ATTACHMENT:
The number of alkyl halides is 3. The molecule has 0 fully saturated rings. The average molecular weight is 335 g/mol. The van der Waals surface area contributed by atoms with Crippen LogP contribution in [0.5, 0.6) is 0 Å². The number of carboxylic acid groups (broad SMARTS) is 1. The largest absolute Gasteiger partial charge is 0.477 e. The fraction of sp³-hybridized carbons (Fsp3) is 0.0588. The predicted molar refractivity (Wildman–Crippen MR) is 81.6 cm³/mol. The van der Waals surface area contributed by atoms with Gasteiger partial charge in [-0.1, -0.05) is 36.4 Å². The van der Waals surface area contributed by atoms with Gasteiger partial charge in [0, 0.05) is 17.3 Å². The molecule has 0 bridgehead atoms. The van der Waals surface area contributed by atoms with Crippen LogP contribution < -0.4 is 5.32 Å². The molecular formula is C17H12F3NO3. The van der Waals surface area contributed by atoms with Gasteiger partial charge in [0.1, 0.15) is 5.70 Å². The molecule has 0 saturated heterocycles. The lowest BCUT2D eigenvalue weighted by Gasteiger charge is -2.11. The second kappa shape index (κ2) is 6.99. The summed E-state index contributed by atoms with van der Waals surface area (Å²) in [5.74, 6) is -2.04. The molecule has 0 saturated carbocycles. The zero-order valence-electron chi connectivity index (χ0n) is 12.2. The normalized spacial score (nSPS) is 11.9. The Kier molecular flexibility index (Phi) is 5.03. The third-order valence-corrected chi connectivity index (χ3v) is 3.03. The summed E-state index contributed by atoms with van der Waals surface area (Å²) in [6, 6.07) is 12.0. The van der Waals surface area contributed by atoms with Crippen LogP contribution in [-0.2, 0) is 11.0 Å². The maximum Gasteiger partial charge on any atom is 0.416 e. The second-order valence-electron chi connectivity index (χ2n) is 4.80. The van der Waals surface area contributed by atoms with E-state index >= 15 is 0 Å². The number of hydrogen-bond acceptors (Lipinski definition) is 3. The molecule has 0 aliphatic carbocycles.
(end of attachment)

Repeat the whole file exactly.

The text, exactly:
The number of alkyl halides is 3. The molecule has 0 fully saturated rings. The average molecular weight is 335 g/mol. The van der Waals surface area contributed by atoms with Crippen LogP contribution in [0.5, 0.6) is 0 Å². The number of carboxylic acid groups (broad SMARTS) is 1. The largest absolute Gasteiger partial charge is 0.477 e. The fraction of sp³-hybridized carbons (Fsp3) is 0.0588. The predicted molar refractivity (Wildman–Crippen MR) is 81.6 cm³/mol. The van der Waals surface area contributed by atoms with Gasteiger partial charge in [-0.1, -0.05) is 36.4 Å². The van der Waals surface area contributed by atoms with Gasteiger partial charge in [0, 0.05) is 17.3 Å². The molecule has 0 bridgehead atoms. The van der Waals surface area contributed by atoms with Crippen LogP contribution < -0.4 is 5.32 Å². The molecular formula is C17H12F3NO3. The van der Waals surface area contributed by atoms with Gasteiger partial charge in [0.1, 0.15) is 5.70 Å². The molecule has 0 saturated heterocycles. The lowest BCUT2D eigenvalue weighted by Gasteiger charge is -2.11. The second kappa shape index (κ2) is 6.99. The summed E-state index contributed by atoms with van der Waals surface area (Å²) in [5.74, 6) is -2.04. The molecule has 0 saturated carbocycles. The zero-order valence-electron chi connectivity index (χ0n) is 12.2. The normalized spacial score (nSPS) is 11.9. The Kier molecular flexibility index (Phi) is 5.03. The third-order valence-corrected chi connectivity index (χ3v) is 3.03. The summed E-state index contributed by atoms with van der Waals surface area (Å²) in [6, 6.07) is 12.0. The van der Waals surface area contributed by atoms with Crippen LogP contribution in [-0.2, 0) is 11.0 Å². The maximum Gasteiger partial charge on any atom is 0.416 e. The second-order valence-electron chi connectivity index (χ2n) is 4.80. The van der Waals surface area contributed by atoms with E-state index >= 15 is 0 Å². The number of hydrogen-bond acceptors (Lipinski definition) is 3. The molecule has 0 aliphatic carbocycles.